How much does a Round the World trip cost?

People often wonder how much it costs to take a Round the World Trip and how someone can afford to do so. The truth is that there is no set answer as the cost of a Round the World trip really depends on a lot of factors. These include:

  • how long you plan to travel (6 months, 1 year?),
  • where you plan to travel (which countries and how many countries?),
  • how many people are traveling with you and their ages,
  • your mode of traveling (trains vs. planes), and
  • the style you want to travel in (camping vs. luxury hotels).

For example, we’re planning a 6 month trip across 5 continents and 10 countries. While we wanted to go to Costa Rica, the airfare was too expensive, so we added Borneo (Malaysia) instead. South East Asia and South America will cost less then Europe, Australia and New Zealand.

Our plan is to aim for a middle of the road style and to visit a combination of less expensive and more expensive countries. There are four of us in our family and our girls will be 5 and 8 at the start of our trip. Some attractions and restaurants have reduced prices for kids, so we will save some money that way. We also plan to take at least 6 overnight trains, which will help us save on accommodation and travel costs. We plan to stay in Airbnbs for the most part. This gives us the option of cooking, particularly in the more expensive countries and gives us more space.

Isn’t Traveling with Kids Expensive? Daily Life is Expensive!

The reality for families that live in cities is that traveling can cost the same as or less than staying at home (depending where home is). That certainly is the case for us, as our budget for traveling is the same as living in Cupertino, California for 6 months.

Once you add up rent or mortgages, pre-school or after school activities, car payments (whether you lease or own), food, utilities, clothing, etc., etc., you realize just how much daily life costs. We decided to cut back on expensive summer camps and activities. What we would have paid for preschool, camps, gymnastics, and dance class we put into the trip fund.

How we plan to fund our Round the World Trip

We are in a unique situation, in that we sold our house in Canada and plan to use the money from the sale to help fund our trip. Since we live in Silicon Valley now, what we made from the sale of our house in Canada is no where near what we need for even a down payment on a house here, so we put the money towards a trip of a lifetime instead. As mentioned above, we also redirected funds that would have gone into camps and activities to our trip. We also held a garage sale and sold things online, to add to our income. While the latter didn’t necessarily generate a lot of income, it was enough to cover fun activities in a couple of countries.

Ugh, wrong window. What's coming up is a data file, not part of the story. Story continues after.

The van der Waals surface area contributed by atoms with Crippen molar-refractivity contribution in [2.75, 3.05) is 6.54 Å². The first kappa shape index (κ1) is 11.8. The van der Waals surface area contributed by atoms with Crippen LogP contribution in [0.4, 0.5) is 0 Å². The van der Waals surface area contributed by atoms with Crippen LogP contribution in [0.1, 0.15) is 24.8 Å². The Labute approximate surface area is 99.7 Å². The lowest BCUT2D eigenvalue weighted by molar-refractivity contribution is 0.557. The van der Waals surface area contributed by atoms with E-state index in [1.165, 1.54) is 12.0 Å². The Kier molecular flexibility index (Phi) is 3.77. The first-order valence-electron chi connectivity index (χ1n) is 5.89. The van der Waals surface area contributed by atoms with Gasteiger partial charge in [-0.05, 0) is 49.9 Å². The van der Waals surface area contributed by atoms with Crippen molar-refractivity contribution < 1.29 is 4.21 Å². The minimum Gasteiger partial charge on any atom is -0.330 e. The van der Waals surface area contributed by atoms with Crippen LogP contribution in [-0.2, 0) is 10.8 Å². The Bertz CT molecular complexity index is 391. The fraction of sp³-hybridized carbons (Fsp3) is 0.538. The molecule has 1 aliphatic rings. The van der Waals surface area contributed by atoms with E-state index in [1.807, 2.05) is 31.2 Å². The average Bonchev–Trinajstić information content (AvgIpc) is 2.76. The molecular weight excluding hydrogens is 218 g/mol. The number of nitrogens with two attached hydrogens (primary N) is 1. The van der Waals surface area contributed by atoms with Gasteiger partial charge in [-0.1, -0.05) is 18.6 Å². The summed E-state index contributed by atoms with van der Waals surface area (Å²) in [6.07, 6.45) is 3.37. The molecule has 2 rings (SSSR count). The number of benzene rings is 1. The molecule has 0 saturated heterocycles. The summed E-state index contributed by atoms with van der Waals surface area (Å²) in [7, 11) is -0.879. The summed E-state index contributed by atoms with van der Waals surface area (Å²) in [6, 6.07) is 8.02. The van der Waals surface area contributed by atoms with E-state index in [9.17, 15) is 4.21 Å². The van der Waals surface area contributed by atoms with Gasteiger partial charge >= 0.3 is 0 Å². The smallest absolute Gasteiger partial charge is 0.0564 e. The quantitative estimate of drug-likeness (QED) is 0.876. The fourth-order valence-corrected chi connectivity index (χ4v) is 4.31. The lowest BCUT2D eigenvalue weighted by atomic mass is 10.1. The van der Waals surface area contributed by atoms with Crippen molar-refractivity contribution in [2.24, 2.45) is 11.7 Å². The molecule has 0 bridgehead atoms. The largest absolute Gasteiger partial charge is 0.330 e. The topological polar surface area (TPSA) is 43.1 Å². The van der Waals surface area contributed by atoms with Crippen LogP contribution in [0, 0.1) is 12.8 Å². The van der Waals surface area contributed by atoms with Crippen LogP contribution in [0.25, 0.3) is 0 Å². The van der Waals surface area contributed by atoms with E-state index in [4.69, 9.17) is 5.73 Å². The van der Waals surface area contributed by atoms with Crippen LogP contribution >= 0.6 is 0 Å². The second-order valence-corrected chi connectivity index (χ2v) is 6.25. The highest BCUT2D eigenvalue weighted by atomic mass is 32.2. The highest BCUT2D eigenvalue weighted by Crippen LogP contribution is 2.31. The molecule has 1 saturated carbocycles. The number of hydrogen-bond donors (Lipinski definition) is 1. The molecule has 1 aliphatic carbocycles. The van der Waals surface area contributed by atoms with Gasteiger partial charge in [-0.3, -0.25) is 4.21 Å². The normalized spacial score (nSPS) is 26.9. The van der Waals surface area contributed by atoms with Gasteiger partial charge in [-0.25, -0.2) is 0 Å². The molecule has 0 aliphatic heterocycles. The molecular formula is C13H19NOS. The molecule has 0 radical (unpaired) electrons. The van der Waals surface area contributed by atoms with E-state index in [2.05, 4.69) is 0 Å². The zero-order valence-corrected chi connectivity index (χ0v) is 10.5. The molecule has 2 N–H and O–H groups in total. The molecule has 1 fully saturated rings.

Our landlady has agreed to let us sublet the house, so we won’t have to worry about paying rent in California, and paying for accommodations on our trip. Given how expensive rent is in Silicon Valley, we anticipate spending a lot less on accommodations while we travel. We also plan on renting our house furnished, so can charge more than what we are paying in rent. The extra income will go towards our trip. Finally, we plan on trying to rent out our electric car while we’re gone to provide another source of income.

Some people choose to work while traveling, however; we are not planning on doing this, as the main purpose of the trip is to explore the world as a family. If you plan on doing online work while you travel, just make sure where you’re staying has a fast and reliable internet connection.

Finding Discounts

When you have more than the standard 1-2 weeks to travel, you find ways of lowering travel expenses, such as taking an overnight train between locations. This saves on both airfare and hotel and, as mentioned, is definitely something we plan on doing. Hotels and other accommodations usually offer lower prices the longer you stay. We plan on taking advantage of these savings in a couple of countries.

There are many web-sites and services available to help you take advantage of cost savings, whether for airfare (Airtreks, Skyscanner), car rentals (VroomVroomVroom), or accommodations (couch surfing, house sitting). Airbnb, HomeAway and hostels can also be less expensive than hotels. I’ve used all of these services, in an effort to keep our costs down, except couch surfing and house sitting.

Adjusting Expectations

Another way to keep travel costs down is to just accept that you are not going to see and do everything in a particular country, even if you do take longer to travel. In fact, the longer you travel, the more you need to pace yourself, to avoid traveling and sightseeing fatigue. This is especially true when traveling with children.

For us, this means no jetting between Sydney and Cairns in Australia, as we’ve just accepted that we are not going to see the Great Barrier Reef this time around. We are also planning on going to Addo Elephant National Park in South Africa, instead of the more well known Kruger National Park because it will save us more in terms of money and travel time to go to Addo.

These are some of the ways we saved/budgeted and found discounts for our trip. If you have other ways, please leave them in the comment box below.


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